Summer memories can be of a single day, or they can be a composite of memories that took place over months or years. Below are some essays about summer memories that have been submitted by visitors to this website. After reading these essays, we hope you will write some of your own and submit them to the website. You can do that by clicking on the picture below of the dog in the mailbox!
A Welcome Summer Chore
I know, ‘welcome’ and ‘chore’ shouldn’t be in the same sentence, but for me cleaning our backyard pool in the summer was something I had fun doing. We had an above-ground pool that was 12’ in diameter and about 3’ deep. It had a wire mesh wall with widely spaced horizontal ribs at the top and closely spaced ones at the bottom to take the added stress of the weight of the water. We had cleared a circular area for the pool by tearing up the lawn, removing the rocks, and packing the dirt. (The first time we put up the pool we failed to realize what would happen to the lawn underneath and had a bunch of smelly, rotted grass when we took up the pool to clean it.)
Which brings me to my job. As the oldest kid in the family, and in those years the only boy, it was my job to clean the pool. You see, after a few weeks of New York Summer weather, the water began to cloud up with algae, and the bottom and sides of the pool became slimy with it. The first step was to drain the water by gradually pushing down the vinyl plastic walls of the pool and flooding various parts of the backyard with the tidal waves I released. Then, when the water was low enough, I removed the wire walls, and hauled the pool with one end over my shoulder to spill out the remaining water. The back yard felt like a swamp for a while after this draining process, but in summer it either soaked into the ground, or evaporated, so that it was gone in a few hours.
The next step was to scrub the algae from the inside of the pool, and my father taught me a clever way to do it. We put the pool on the walls inside-out, and then scrubbed it with Clorox bleach mixed with a soap solution. I crawled and slipped around the inside with a big sponge scrubbing the bottom, while my dad used a sponge-mop to scrub the sides, which were now on the outside of the walls. Then we used a push broom with its head underneath the center of the pool as a center pole to form a sort of round tent. I crawled around inside this with a hose and blasted off all the grass and dirt that was on the bottom of the pool. We would leave the pool in this configuration to dry, and then set it up and fill it again.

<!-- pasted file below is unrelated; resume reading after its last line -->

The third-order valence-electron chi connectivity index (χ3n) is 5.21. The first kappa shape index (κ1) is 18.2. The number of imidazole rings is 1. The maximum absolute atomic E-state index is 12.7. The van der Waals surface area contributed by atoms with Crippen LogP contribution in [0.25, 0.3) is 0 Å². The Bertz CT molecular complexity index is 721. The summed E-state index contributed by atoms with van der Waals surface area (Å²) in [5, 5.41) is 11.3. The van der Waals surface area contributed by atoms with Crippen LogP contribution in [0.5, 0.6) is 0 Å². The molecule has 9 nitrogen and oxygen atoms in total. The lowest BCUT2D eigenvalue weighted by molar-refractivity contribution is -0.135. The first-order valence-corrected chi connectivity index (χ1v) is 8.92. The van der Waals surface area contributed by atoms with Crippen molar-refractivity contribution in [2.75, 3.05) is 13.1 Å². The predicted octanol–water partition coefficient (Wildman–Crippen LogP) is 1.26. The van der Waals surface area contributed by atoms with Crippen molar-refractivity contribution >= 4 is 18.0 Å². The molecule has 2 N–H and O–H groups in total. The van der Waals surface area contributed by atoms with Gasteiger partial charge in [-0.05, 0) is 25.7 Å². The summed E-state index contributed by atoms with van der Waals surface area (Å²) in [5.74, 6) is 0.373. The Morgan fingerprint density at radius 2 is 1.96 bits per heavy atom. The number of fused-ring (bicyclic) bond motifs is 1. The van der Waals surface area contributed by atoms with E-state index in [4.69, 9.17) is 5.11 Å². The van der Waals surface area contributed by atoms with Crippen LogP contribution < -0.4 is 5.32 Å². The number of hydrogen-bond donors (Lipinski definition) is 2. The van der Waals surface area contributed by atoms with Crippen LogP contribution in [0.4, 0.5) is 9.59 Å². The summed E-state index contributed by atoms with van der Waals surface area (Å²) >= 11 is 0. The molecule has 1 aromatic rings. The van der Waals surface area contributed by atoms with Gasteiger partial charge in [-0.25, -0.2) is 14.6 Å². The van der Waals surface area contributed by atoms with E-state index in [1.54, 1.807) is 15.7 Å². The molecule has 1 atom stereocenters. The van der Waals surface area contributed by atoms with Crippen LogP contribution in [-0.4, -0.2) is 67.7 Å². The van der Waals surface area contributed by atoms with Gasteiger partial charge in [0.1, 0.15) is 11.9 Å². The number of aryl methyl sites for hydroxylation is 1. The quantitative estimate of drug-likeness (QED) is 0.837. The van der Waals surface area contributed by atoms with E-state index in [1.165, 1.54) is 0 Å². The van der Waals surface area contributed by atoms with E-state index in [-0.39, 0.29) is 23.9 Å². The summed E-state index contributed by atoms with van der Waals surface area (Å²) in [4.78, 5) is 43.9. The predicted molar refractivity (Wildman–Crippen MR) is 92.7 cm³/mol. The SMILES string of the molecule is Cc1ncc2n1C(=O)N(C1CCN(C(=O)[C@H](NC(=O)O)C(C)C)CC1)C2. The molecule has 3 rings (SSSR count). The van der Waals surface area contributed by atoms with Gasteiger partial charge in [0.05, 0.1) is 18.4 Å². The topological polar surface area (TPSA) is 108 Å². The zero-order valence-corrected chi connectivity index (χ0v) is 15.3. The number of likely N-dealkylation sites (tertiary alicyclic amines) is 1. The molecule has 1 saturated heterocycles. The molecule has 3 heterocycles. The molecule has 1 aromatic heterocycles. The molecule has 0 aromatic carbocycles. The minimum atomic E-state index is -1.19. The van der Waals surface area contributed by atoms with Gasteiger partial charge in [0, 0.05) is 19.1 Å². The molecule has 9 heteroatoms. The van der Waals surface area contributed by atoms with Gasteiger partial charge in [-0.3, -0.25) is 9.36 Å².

Eventually I did this entire job by myself, and one day a summer thunderstorm came up and the wind began gusting prior to the wall of rain hitting. I was inside the pool-tent, suffused with the yellow light of the plastic bottom that had become my roof. This rattled and swayed in the gusts, and I had to grab the broom to keep the whole thing from collapsing on me. The rain starting falling in huge drops that beat a solid, deafening rhythm on the plastic above my head, and soon there was thunder to add to this din. I loved it! Thunderstorms were one of my favorite parts of summer, and here I was in this vinyl-walled echo chamber, staying completely out of the storm, but immersed in it at the same time. I sat in the amber glow and reveled in the fury of the storm, watching the water sluicing off the roof all around me, until it had passed.
Experiencing that storm in that setting was a highlight among my summer memories.
Sleepy, lazy day. Golden warmth over barren skin, unshod toes wriggling with delicious freedom.
Buzzing flies against the screen. Icy, tingling lemonade bathes my tongue, cooling my being.
Ah, my brothers hollering in the yard. Squirting streams and splashes from the hose.
Doggy skittering away, boys laughing with mischievous delight.
Run, run. Squishy toes in sodden earth making mud cakes for throwing.
“Come on out, Sis, we’ve got something for you!”
Crazy, Not Stupid
Note: The essay below is by author Bonnie King (The Road to LaReta, 2017) who began her summer this year (2018) by driving from Seattle to the small North Dakota town where her grandmother once ran a hotel and where her father grew up. Summer in North Dakota may not be everyone’s cup of tea. But Bonnie found it echoed with stories she had heard from her father and grandmother over the years. And, she had recently completed a novel based on family history in the area. The old hotel her grandmother ran is still there in this small town! Bonnie found it all so inspiring, that she is now exploring purchasing a building on the town’s main street and turning it into a wedding destination. She’s spending THIS summer exploring this ambitious idea! A homecoming of sorts that spans generations!
“I may be crazy, but I’m not stupid,” I responded when questioned about my recent entrepreneurial idea.
The questioner chuckled. “There IS a fine line you know.”
To make sure of my response, should I choose to use it in the future, I looked up the words “crazy” and “stupid.” Crazy has two meanings: mentally deranged and extremely enthusiastic. I’m crazy about the second definition!